66 Patrick v. Ridge, 394 F.3d 311, 316 (5th Cir. 2004) (emphasis in original) (citations omitted).
67 Id. (citations omitted).
68 R. Doc. 55-1 at 15 (citations omitted).
placed into the newly created position. 69 With respect to the denial of Plaintiff’s February
18, 2015 application for the Program Monitor Supervisor Position, the Court finds the
Defendant has met its burden in stating a non-retaliatory reason for the denial of
Defendant’s explanations with respect to the other job applications at issue,
however, do not satisfy the low evidentiary threshold set forth in Burdine. With respect
to the positions filled by Charlotte Sykes and Melissa Root, positions for which Plaintiff
respectively applied for on August 26, 2014 and August 28, 2014, DHH merely states that
all qualified candidates were asked the same questions and the interview panel discussed
the strengths and weaknesses of each candidate before arriving at a final decision “as a
result of this non-discriminatory process.” 70 Although Burdine may not require much, it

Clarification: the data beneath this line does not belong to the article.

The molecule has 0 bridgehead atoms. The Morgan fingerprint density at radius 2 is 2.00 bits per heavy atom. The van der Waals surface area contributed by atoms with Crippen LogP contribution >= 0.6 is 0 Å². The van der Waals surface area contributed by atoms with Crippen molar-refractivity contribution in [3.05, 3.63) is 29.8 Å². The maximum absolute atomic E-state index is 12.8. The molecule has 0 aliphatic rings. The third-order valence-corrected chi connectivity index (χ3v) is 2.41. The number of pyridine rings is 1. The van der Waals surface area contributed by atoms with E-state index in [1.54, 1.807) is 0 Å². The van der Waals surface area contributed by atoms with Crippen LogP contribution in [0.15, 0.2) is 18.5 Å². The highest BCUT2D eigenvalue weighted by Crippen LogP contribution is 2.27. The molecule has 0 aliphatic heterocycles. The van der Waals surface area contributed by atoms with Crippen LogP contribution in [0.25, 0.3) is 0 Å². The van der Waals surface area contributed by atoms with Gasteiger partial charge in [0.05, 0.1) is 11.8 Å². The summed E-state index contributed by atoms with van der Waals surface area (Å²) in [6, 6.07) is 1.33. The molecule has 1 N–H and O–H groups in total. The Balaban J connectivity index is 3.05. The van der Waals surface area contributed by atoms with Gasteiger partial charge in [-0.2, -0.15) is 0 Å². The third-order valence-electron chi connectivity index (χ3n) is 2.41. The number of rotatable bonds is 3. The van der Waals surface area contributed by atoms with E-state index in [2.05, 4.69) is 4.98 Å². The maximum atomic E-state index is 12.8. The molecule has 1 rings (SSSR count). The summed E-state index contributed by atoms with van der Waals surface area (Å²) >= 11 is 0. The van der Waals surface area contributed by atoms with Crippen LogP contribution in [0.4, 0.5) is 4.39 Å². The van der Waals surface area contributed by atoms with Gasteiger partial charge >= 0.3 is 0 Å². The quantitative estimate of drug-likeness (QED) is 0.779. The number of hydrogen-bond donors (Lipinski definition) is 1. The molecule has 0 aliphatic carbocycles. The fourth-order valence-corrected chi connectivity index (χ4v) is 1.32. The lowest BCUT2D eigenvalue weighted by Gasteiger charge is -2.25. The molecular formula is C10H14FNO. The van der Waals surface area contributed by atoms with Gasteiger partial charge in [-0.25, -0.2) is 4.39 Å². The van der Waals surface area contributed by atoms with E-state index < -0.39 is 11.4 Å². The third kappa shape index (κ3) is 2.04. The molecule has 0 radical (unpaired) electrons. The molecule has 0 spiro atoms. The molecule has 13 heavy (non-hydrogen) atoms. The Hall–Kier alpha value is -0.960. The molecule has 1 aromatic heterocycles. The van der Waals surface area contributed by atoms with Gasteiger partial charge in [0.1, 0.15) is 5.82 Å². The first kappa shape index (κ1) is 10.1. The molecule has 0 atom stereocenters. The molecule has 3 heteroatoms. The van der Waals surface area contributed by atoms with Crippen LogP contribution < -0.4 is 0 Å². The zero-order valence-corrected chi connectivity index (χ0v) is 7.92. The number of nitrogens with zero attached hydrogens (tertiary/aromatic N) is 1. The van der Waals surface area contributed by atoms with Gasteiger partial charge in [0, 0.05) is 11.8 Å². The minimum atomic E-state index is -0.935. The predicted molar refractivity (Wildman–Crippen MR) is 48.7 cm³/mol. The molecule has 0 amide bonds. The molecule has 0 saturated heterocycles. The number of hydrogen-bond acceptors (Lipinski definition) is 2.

is clear that a Defendant must provide “enough detail to enable [a plaintiff] to attempt to
show pretext.” 71
With respect to Plaintiff’s August 12, 2014 applications for the Program Manager
1-A-DHH position and her original application for the Program Manager 1-B-DHH
position, applications for which the posted positions were later cancelled, Defendant
argues, “When a desired position is not filled or cancelled, a plaintiff is unable to establish
a prima facie case of discrimination for alleged failures to promote.” 72 The Court
previously addressed and rejected this argument when it ruled on Defendants’ Motion to
Dismiss. In its February 21, 2017 Order and Reasons, addressing an identical argument,
the Court explained, “[W]hile Defendants’ argument may be correct with respect to a
71 Patrick, 394 F.3d at 317.
72 R. Doc. 55-1 at 16 (citing Rudolph v. Huntington Ingalls, Inc., 2011 WL 4350941 (S.D. Miss. Sept. 15,
claim for discrimination based on alleged failure to promote, the fact that a position was
not filled does not mean the failure to promote the Plaintiff was not a materially adverse
employment action with respect to a retaliation claim.” 73 The Defendant argues the
depositions provided to the Court contain further detail regarding DHH’s reasons to not
promote Plaintiff, but DHH has failed to provide the Court with specific citations as to the
location of this information in the almost six hundred pages of depositions provided to
the Court. The Court has no duty to sift through the record in search of evidence to
support a party’s position in a motion for summary judgment and conclusory assertions